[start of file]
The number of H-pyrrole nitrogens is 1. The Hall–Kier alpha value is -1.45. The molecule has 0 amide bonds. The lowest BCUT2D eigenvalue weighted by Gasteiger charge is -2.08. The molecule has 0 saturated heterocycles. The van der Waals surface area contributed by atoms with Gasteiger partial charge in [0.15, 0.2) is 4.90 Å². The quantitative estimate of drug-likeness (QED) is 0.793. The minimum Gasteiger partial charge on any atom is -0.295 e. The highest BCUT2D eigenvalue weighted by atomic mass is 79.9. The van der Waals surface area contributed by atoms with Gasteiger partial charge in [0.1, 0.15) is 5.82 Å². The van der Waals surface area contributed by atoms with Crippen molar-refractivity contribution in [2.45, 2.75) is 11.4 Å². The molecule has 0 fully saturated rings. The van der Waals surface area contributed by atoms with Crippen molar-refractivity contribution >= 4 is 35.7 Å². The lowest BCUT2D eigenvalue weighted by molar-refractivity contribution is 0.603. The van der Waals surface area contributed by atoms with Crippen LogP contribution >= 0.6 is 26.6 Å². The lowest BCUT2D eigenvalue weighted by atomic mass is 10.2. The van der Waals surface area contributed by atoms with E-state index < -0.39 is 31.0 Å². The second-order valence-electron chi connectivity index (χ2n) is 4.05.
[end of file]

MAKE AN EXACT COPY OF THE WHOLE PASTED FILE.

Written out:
The number of H-pyrrole nitrogens is 1. The Hall–Kier alpha value is -1.45. The molecule has 0 amide bonds. The lowest BCUT2D eigenvalue weighted by Gasteiger charge is -2.08. The molecule has 0 saturated heterocycles. The van der Waals surface area contributed by atoms with Gasteiger partial charge in [0.15, 0.2) is 4.90 Å². The quantitative estimate of drug-likeness (QED) is 0.793. The minimum Gasteiger partial charge on any atom is -0.295 e. The highest BCUT2D eigenvalue weighted by atomic mass is 79.9. The van der Waals surface area contributed by atoms with Gasteiger partial charge in [0.1, 0.15) is 5.82 Å². The van der Waals surface area contributed by atoms with Crippen molar-refractivity contribution in [2.45, 2.75) is 11.4 Å². The molecule has 0 fully saturated rings. The van der Waals surface area contributed by atoms with Crippen molar-refractivity contribution >= 4 is 35.7 Å². The lowest BCUT2D eigenvalue weighted by molar-refractivity contribution is 0.603. The van der Waals surface area contributed by atoms with Crippen LogP contribution >= 0.6 is 26.6 Å². The lowest BCUT2D eigenvalue weighted by atomic mass is 10.2. The van der Waals surface area contributed by atoms with E-state index < -0.39 is 31.0 Å². The second-order valence-electron chi connectivity index (χ2n) is 4.05.